A 67-Year-Old Man With Palpitations and Syncope

Nazem Akoum, MD, MS; Steven A. Lubitz, MD, MPH; Zachary D. Goldberger, MD, MSc, FACC


February 19, 2019

Editorial Collaboration

Medscape &

Management of sinus node dysfunction in the setting of tachy-brady syndrome can be challenging. Drugs used for rate control during periods of atrial fibrillation (eg, beta-blockers, calcium-channel blockers, digoxin) often exacerbate the bradycardia and pauses that are usually seen upon termination of the tachyarrhythmia. These drugs can also cause slow ventricular conduction during atrial fibrillation.

The use of Vaughan Williams Class III antiarrhythmic agents (eg, amiodarone, dronedarone, sotalol) or class IC agents (eg, flecainide or propafenone combined with an atrioventricular nodal blocking agent) may exacerbate the bradycardia and pauses, as seen with rate-control agents.

Of note, dofetilide is least likely to cause bradycardia. Like other Class III agents, dofetilide is a potassium-channel blocker but selectively targets the slow inward rectifier potassium current. It prolongs repolarization without affecting the rate of spontaneous depolarization in the sinus node cells. However, it requires a mandatory inpatient admission for initiation, given the potential for QT prolongation with risk for torsades de pointes, necessitating frequent ECG monitoring.

The implantation of a permanent pacemaker is often recommended in patients with tachy-brady syndrome.[1] The pacemaker is usually programmed in a demand mode and starts pacing whenever the heart rate drops below a certain threshold, thereby eliminating all pauses and periods of bradycardia that follow termination of atrial arrhythmias.

A question that commonly arises in patients with atrial fibrillation is whether suppression of the atrial tachyarrhythmia, using catheter ablation rather than antiarrhythmic drugs, could eliminate the termination pauses and bradycardia associated with the use of antiarrhythmic and rate-control agents and therefore avert the need for a permanent pacemaker. The answer is not straightforward, as the pathophysiology of sinus node dysfunction in the setting of atrial fibrillation is complex.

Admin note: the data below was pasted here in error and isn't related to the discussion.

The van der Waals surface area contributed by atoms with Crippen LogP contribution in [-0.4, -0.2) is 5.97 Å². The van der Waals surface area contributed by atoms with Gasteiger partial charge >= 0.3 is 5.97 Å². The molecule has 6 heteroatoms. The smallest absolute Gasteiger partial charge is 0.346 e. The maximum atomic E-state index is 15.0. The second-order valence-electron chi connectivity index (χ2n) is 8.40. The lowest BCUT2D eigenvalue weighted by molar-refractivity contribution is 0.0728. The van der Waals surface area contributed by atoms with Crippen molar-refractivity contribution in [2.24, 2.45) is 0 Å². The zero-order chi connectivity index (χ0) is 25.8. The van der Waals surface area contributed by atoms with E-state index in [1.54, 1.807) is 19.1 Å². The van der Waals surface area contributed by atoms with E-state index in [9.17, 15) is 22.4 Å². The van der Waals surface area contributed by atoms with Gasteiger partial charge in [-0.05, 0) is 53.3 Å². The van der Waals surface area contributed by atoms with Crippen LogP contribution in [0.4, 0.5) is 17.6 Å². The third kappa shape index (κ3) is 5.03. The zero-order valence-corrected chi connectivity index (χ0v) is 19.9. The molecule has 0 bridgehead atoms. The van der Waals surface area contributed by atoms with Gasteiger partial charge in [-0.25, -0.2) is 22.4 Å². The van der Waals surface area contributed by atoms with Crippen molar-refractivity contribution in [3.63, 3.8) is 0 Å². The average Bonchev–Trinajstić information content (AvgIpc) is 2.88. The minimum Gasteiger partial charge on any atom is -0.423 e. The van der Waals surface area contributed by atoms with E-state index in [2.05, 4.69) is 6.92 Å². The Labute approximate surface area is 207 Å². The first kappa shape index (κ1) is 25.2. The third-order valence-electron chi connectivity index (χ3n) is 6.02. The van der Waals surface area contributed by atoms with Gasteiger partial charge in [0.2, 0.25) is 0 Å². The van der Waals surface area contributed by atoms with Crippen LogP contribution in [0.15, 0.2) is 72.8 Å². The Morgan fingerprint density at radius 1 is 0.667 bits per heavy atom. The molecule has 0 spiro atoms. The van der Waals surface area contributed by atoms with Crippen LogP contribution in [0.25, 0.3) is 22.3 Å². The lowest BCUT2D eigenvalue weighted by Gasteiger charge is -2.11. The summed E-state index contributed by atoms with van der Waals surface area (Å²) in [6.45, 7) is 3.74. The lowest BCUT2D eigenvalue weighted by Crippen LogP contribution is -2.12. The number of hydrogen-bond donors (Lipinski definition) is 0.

Anatomically, the sinus node is a compact structure located in the superior lateral region of the right atrium near the junction with the superior vena cava. The sinus node is made of specialized pacemaker cells that exhibit spontaneous electrical depolarization. These cells are shielded from neighboring atrial myocytes by connective tissue and transitional cells.[2,3] The sinus node receives parasympathetic and sympathetic autonomic nervous stimulation that determines the rate of firing or spontaneous depolarization.

In the setting of atrial arrhythmias including atrial fibrillation and atrial flutter, studies have demonstrated that the rapid electrical rhythm is associated with electrical remodeling that leads to longer sinus node recovery times.[4,5] Electrical remodeling in atrial fibrillation manifests with an increase in the dispersion of action potential durations. This electrical phenomenon is reversed with restoration and maintenance of sinus rhythm.[6,7] Some studies of patients with atrial fibrillation and sinus node disease have demonstrated that some patients who undergo successful catheter ablation demonstrate an improvement in sinus node dysfunction.[8] However, other studies have shown that some patients still require permanent pacing for bradycardia and pauses.[9] The discrepancy in the findings is likely related to fibrotic involvement of the sinus node, or structural remodeling, that leads to the clinical manifestations of sinus node disease. Excessive fibrosis involving the sinus node is not expected to be reversible; hence, for these patients, permanent pacing is unavoidable.


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